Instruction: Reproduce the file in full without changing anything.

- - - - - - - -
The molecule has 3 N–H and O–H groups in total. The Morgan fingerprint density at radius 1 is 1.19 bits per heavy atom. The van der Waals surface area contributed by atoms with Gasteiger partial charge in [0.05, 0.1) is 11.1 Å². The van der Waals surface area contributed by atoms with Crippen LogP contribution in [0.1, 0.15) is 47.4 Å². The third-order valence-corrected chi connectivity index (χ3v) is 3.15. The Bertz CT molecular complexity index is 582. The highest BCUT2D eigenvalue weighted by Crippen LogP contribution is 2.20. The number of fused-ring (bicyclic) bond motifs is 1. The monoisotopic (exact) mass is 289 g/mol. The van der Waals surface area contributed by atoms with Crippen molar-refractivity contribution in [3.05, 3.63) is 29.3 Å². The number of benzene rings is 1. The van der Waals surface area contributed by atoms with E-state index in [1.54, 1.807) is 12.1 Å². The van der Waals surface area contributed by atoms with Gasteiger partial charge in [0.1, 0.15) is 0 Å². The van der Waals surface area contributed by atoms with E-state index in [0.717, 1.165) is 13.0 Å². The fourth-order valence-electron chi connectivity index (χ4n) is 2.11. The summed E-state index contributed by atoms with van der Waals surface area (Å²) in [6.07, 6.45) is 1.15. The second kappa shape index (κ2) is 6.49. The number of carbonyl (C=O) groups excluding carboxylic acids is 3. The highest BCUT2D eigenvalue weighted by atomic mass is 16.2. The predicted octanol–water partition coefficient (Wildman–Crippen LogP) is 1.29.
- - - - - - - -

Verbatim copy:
The molecule has 3 N–H and O–H groups in total. The Morgan fingerprint density at radius 1 is 1.19 bits per heavy atom. The van der Waals surface area contributed by atoms with Gasteiger partial charge in [0.05, 0.1) is 11.1 Å². The van der Waals surface area contributed by atoms with Crippen LogP contribution in [0.1, 0.15) is 47.4 Å². The third-order valence-corrected chi connectivity index (χ3v) is 3.15. The Bertz CT molecular complexity index is 582. The highest BCUT2D eigenvalue weighted by Crippen LogP contribution is 2.20. The number of fused-ring (bicyclic) bond motifs is 1. The monoisotopic (exact) mass is 289 g/mol. The van der Waals surface area contributed by atoms with Crippen molar-refractivity contribution in [3.05, 3.63) is 29.3 Å². The number of benzene rings is 1. The van der Waals surface area contributed by atoms with E-state index in [1.54, 1.807) is 12.1 Å². The van der Waals surface area contributed by atoms with Gasteiger partial charge in [0.1, 0.15) is 0 Å². The van der Waals surface area contributed by atoms with E-state index in [0.717, 1.165) is 13.0 Å². The fourth-order valence-electron chi connectivity index (χ4n) is 2.11. The summed E-state index contributed by atoms with van der Waals surface area (Å²) in [6.07, 6.45) is 1.15. The second kappa shape index (κ2) is 6.49. The number of carbonyl (C=O) groups excluding carboxylic acids is 3. The highest BCUT2D eigenvalue weighted by atomic mass is 16.2. The predicted octanol–water partition coefficient (Wildman–Crippen LogP) is 1.29.